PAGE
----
Then that would be an issue.

      • April 20, 2013 at 3:50 am

        I shoot RAW all the time exept when shooting games fun pictures.
        I shoot yesterday next to the D700 and it blew all my doubts away. It has an huge green tint to it so I will return it to my local store but I just jumped into a huge job assignement that has to do with timelapse… I will have to configure my import settings if i don’t want to have to correct them afterwards.

        Ps i set my af-s priority selection on Release cause I hate when it struggles to fine tune and miss the shot… Do you happen to do the same ?
        I find that out while shooting a dance show with my friend’s D3s which is suppose to be the king of autofocus… Am I juste not used to Nikon after shooting with the 7D for more than 2 years ?

        What i have found a bit anoying with nikon focusing system is that they focus super fast and then
        does this quick back and forth fine tuning that Canon doesn’t do… Does it make them more accurate than Canon ?

        Cheers from France

  31. 31) Wally
    April 18, 2013 at 5:52 am

    I’ve been a fan of the D700 for ages. Its my sentimental favorite but this past weekend I used my D800 and it to shoot a concert show for a small theatre owner locally. He needs some photos for the theatre web site and being a performer as well, he wanted some photos for his sites.
    The D700 with an 85 performed admirably, but the D800 just blew it away and I was shooting at 6400 ISO in some cases. I was so impressed with the pictures I decided to spring for a D800E and relegate the D700 to backup and some studio work where it is dialed in pretty well.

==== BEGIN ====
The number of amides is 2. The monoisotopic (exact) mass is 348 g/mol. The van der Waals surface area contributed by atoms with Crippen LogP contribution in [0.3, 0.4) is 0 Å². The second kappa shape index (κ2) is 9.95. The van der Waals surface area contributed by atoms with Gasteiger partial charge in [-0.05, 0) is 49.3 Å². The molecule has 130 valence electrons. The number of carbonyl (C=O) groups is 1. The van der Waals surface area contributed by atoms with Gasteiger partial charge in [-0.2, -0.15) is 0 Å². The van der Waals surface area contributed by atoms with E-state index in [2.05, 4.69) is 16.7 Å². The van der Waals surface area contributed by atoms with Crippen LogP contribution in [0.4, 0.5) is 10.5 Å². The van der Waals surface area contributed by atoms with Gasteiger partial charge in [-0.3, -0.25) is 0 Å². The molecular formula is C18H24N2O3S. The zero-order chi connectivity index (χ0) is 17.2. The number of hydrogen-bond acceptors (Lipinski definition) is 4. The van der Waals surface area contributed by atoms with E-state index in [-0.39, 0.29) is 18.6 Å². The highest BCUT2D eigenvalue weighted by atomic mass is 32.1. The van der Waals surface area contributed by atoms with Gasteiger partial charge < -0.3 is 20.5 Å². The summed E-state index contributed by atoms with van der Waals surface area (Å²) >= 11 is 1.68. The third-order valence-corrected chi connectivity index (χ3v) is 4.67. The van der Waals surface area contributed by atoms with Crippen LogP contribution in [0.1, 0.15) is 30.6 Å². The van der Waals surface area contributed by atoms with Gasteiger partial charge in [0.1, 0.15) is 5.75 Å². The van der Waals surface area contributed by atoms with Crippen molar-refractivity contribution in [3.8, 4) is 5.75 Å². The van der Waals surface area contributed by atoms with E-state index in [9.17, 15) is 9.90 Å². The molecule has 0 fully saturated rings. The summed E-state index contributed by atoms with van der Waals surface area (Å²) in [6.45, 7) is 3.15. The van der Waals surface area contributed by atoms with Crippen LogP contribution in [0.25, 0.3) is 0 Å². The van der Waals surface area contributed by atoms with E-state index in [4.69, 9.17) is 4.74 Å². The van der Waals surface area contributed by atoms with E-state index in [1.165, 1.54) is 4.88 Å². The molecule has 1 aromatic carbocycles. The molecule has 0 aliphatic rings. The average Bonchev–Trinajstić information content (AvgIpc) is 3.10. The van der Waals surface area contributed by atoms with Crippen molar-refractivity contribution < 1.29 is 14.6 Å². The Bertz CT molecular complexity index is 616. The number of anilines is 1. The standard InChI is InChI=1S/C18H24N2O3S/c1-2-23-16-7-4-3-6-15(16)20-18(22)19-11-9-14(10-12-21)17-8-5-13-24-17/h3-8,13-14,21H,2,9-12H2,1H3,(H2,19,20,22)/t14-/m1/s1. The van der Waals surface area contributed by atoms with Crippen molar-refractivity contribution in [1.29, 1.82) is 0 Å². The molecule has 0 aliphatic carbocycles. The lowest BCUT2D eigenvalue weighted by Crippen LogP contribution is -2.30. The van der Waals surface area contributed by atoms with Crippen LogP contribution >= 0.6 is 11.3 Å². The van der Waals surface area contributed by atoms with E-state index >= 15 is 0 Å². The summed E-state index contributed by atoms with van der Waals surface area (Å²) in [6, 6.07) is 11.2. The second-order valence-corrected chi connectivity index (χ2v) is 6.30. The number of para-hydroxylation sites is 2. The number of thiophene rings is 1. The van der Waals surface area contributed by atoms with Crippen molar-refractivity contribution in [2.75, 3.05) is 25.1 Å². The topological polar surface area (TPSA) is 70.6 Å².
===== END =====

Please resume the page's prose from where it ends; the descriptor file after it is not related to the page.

I gave up weddings a long time ago but recently have been tempted to try it again after being prodded to “help” out. I’d not hesitate to use the D800/E at all. The more I use it, the more amazing it gets.

    • April 19, 2013 at 5:43 pm

      Thank you for your feedback Wally!

    • 31.2) Peter
      April 22, 2013 at 5:03 pm

      OK, Wally. let’s get specific rather than vague and subjective. What does “the D800 just blew it away ” mean in OBJECTIVE terms? Assume you’re in front of a scientific forum not a group of emotional photogs when and if you reply.

      Give me some facts. Did you compare the D800 to the D700 under the same conditions? Do you post-process your work and which software do you use?